Monday, February 18, 2019

Why is User Productivity a Better Metric than User Commitment ?

I was recently reading the book- Stories at Work: Unlock the Secret to business Storytelling and came across the term 'Anti Story'. What are anti-stories? Anti-stories are stories that listeners in the audience have in their heads about why a proposed lesson will not work.

I had my anti-story moment just now. In my last blog, i made an argument that user acquisition ensures that users get on to the platform, but user commitment (how much time users spend on platform) is actually a bigger determinant of a platform success as it ensures that a user finds something of value that leads her to repeatedly leverage the platform.

When i wrote this, it made a perfect logical sense till i came up with this piece on the driving philosophies of WeChat, China's number 1 communication app having close to 1 billion active users.

As per Wikipedia, WeChat was launched in 2011, primarily as a messaging app and eventually evolved and grew its use cases to social media, mobile app payment and many more features. In 2017, WeChat announced Mini Programs. Simply put, WeChat Mini Programs are the apps within the apps or as they say 'Sub-applications' within WeChat ecosystem. 'Business owners can create mini apps in the WeChat system, implemented using Javascript plus a proprietary API. Users may install these inside the WeChat app. In January 2018, WeChat announced a record of 580,000 mini-programs.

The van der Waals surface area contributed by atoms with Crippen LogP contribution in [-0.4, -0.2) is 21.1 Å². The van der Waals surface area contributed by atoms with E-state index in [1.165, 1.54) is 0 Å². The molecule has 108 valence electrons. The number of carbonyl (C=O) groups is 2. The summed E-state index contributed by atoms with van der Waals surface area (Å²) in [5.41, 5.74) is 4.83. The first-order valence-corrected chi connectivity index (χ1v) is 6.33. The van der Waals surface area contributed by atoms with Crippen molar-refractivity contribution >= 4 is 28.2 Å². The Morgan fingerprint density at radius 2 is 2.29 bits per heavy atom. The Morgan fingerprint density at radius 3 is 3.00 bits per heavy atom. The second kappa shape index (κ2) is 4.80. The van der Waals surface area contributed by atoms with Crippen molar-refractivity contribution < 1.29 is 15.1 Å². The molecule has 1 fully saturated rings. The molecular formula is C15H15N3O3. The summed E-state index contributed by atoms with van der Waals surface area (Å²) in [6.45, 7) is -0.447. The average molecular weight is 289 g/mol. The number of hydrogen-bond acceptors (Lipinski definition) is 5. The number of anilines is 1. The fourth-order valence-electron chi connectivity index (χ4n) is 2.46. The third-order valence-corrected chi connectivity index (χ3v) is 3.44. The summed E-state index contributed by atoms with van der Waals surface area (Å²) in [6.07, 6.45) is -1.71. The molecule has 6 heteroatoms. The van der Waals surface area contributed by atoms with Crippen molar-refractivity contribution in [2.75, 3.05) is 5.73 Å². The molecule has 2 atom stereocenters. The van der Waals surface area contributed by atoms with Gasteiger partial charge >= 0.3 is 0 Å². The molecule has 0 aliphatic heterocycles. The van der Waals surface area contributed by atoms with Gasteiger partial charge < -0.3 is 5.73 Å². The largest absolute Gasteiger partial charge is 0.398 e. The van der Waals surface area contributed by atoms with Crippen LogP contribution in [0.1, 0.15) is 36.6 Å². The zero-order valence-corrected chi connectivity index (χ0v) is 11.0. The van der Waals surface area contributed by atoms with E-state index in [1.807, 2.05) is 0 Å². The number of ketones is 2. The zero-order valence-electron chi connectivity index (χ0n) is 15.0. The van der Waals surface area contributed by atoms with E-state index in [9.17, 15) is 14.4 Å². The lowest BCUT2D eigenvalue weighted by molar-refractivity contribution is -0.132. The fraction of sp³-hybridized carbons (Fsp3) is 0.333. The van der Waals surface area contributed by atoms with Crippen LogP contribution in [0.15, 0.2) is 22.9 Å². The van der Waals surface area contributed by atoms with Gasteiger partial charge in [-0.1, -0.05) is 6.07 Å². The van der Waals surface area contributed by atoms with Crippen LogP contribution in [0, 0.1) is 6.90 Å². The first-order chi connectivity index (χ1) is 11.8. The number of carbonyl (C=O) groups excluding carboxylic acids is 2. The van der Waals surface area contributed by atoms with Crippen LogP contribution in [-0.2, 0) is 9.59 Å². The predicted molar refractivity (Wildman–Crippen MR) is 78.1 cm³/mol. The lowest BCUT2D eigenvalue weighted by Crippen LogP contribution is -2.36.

Allen Zhang (Zhang Xiaolong), the CEO of WeChat, in a rare public appearance in a conference (in 2017) is supposed to have remarked:
"the WeChat team do not see the amount of time the average user spends on the app as a measure for success."
On the contrary, he defined the success of WeChat as having users spend as less time as possible. He further says:

“A good tool is something that you visit and leaves instantly. It should allow you to achieve your goal efficiently, without any time wasted on finding features or being distracted by irrelevant information. The measure of success is how much users get done, not how much time they spend."Zhang brings forward a very different way of measuring success of WeChat, which he incidentally calls as a tool and not a platform. This distinction between tool and a platform is quite profound, as Zhang says:

“I think WeChat is a tool, and I don’t think tools should be undervalued. Making a good tool is a very difficult and ambitious project. It was the ability to make tools that allowed humans to evolve from its primitive state to the modern state. If WeChat was a platform, I would have no idea what to do with it,”
The distinction between tool and platform really forms the basis of success metric that he chose. A tool is designed to make a user efficient, by virtue of this, a user should be spending as less time as possible on it. Most platforms, on the contrary, aim for stickiness as a core measure. They want users to 'live' within their platform as much as possible.

Thinking over it, the platforms whose primary source of revenue is via ads would value stickiness far more than the ones that follow alternate business models. Based on this, i would go ahead and argue that most of the enterprise focused platforms (or wannabe platforms) should think of themselves as tools and not proverbial platforms. The users in enterprise space would be more motivated to get their stuff done without worrying too much about how long they need to stay at it.

Does this make sense to you ?

Article below for quotes used in this article and for introduction of concept of tools vs platform

#platform #userproductivity #productivity #wechat #stickiness #toolvsplatform

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